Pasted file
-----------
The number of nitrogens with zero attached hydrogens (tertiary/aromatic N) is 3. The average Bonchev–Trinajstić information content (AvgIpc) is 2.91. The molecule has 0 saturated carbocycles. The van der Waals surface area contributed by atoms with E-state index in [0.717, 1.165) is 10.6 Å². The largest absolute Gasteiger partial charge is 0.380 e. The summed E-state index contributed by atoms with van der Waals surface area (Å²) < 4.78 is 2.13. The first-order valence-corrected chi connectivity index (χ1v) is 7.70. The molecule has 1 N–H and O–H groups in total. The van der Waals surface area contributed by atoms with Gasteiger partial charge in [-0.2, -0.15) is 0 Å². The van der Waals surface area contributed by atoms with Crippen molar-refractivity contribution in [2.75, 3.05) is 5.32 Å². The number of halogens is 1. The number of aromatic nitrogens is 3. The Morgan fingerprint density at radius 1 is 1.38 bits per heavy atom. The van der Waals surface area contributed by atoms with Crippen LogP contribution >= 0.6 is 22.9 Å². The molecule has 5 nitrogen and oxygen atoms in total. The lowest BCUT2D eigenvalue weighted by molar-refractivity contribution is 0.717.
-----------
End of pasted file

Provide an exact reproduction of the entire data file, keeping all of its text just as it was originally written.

The number of nitrogens with zero attached hydrogens (tertiary/aromatic N) is 3. The average Bonchev–Trinajstić information content (AvgIpc) is 2.91. The molecule has 0 saturated carbocycles. The van der Waals surface area contributed by atoms with E-state index in [0.717, 1.165) is 10.6 Å². The largest absolute Gasteiger partial charge is 0.380 e. The summed E-state index contributed by atoms with van der Waals surface area (Å²) < 4.78 is 2.13. The first-order valence-corrected chi connectivity index (χ1v) is 7.70. The molecule has 1 N–H and O–H groups in total. The van der Waals surface area contributed by atoms with Gasteiger partial charge in [-0.2, -0.15) is 0 Å². The van der Waals surface area contributed by atoms with Crippen molar-refractivity contribution in [2.75, 3.05) is 5.32 Å². The number of halogens is 1. The number of aromatic nitrogens is 3. The Morgan fingerprint density at radius 1 is 1.38 bits per heavy atom. The van der Waals surface area contributed by atoms with Crippen LogP contribution >= 0.6 is 22.9 Å². The molecule has 5 nitrogen and oxygen atoms in total. The lowest BCUT2D eigenvalue weighted by molar-refractivity contribution is 0.717.